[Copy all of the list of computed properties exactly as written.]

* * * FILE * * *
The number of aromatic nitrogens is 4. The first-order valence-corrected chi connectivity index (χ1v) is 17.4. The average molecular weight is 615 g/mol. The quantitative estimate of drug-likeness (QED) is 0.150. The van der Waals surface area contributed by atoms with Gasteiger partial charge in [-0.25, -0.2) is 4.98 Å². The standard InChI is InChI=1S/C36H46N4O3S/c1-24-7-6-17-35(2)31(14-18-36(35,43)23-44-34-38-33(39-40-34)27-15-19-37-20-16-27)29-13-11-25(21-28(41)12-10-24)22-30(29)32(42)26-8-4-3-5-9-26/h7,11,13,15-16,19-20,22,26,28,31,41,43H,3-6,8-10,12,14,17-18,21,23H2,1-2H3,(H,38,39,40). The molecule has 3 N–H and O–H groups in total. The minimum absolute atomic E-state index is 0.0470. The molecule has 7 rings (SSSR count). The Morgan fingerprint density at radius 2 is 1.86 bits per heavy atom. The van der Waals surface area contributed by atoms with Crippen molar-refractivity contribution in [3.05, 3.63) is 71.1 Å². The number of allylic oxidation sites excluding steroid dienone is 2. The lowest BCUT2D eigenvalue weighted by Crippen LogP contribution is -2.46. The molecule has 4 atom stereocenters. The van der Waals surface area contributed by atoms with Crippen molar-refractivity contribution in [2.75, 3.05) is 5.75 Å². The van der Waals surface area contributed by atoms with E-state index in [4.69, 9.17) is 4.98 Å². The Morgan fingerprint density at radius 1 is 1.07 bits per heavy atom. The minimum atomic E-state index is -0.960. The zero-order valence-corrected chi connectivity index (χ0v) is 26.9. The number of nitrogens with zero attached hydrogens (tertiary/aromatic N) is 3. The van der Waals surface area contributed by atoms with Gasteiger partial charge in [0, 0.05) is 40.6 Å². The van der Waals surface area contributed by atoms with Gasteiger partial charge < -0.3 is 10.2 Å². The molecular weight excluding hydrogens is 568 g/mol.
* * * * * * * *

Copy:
The number of aromatic nitrogens is 4. The first-order valence-corrected chi connectivity index (χ1v) is 17.4. The average molecular weight is 615 g/mol. The quantitative estimate of drug-likeness (QED) is 0.150. The van der Waals surface area contributed by atoms with Gasteiger partial charge in [-0.25, -0.2) is 4.98 Å². The standard InChI is InChI=1S/C36H46N4O3S/c1-24-7-6-17-35(2)31(14-18-36(35,43)23-44-34-38-33(39-40-34)27-15-19-37-20-16-27)29-13-11-25(21-28(41)12-10-24)22-30(29)32(42)26-8-4-3-5-9-26/h7,11,13,15-16,19-20,22,26,28,31,41,43H,3-6,8-10,12,14,17-18,21,23H2,1-2H3,(H,38,39,40). The molecule has 3 N–H and O–H groups in total. The minimum absolute atomic E-state index is 0.0470. The molecule has 7 rings (SSSR count). The Morgan fingerprint density at radius 2 is 1.86 bits per heavy atom. The van der Waals surface area contributed by atoms with Crippen molar-refractivity contribution in [3.05, 3.63) is 71.1 Å². The number of allylic oxidation sites excluding steroid dienone is 2. The lowest BCUT2D eigenvalue weighted by Crippen LogP contribution is -2.46. The molecule has 4 atom stereocenters. The van der Waals surface area contributed by atoms with Crippen molar-refractivity contribution in [2.75, 3.05) is 5.75 Å². The van der Waals surface area contributed by atoms with E-state index in [4.69, 9.17) is 4.98 Å². The Morgan fingerprint density at radius 1 is 1.07 bits per heavy atom. The minimum atomic E-state index is -0.960. The zero-order valence-corrected chi connectivity index (χ0v) is 26.9. The number of nitrogens with zero attached hydrogens (tertiary/aromatic N) is 3. The van der Waals surface area contributed by atoms with Gasteiger partial charge in [0, 0.05) is 40.6 Å². The van der Waals surface area contributed by atoms with Gasteiger partial charge < -0.3 is 10.2 Å². The molecular weight excluding hydrogens is 568 g/mol.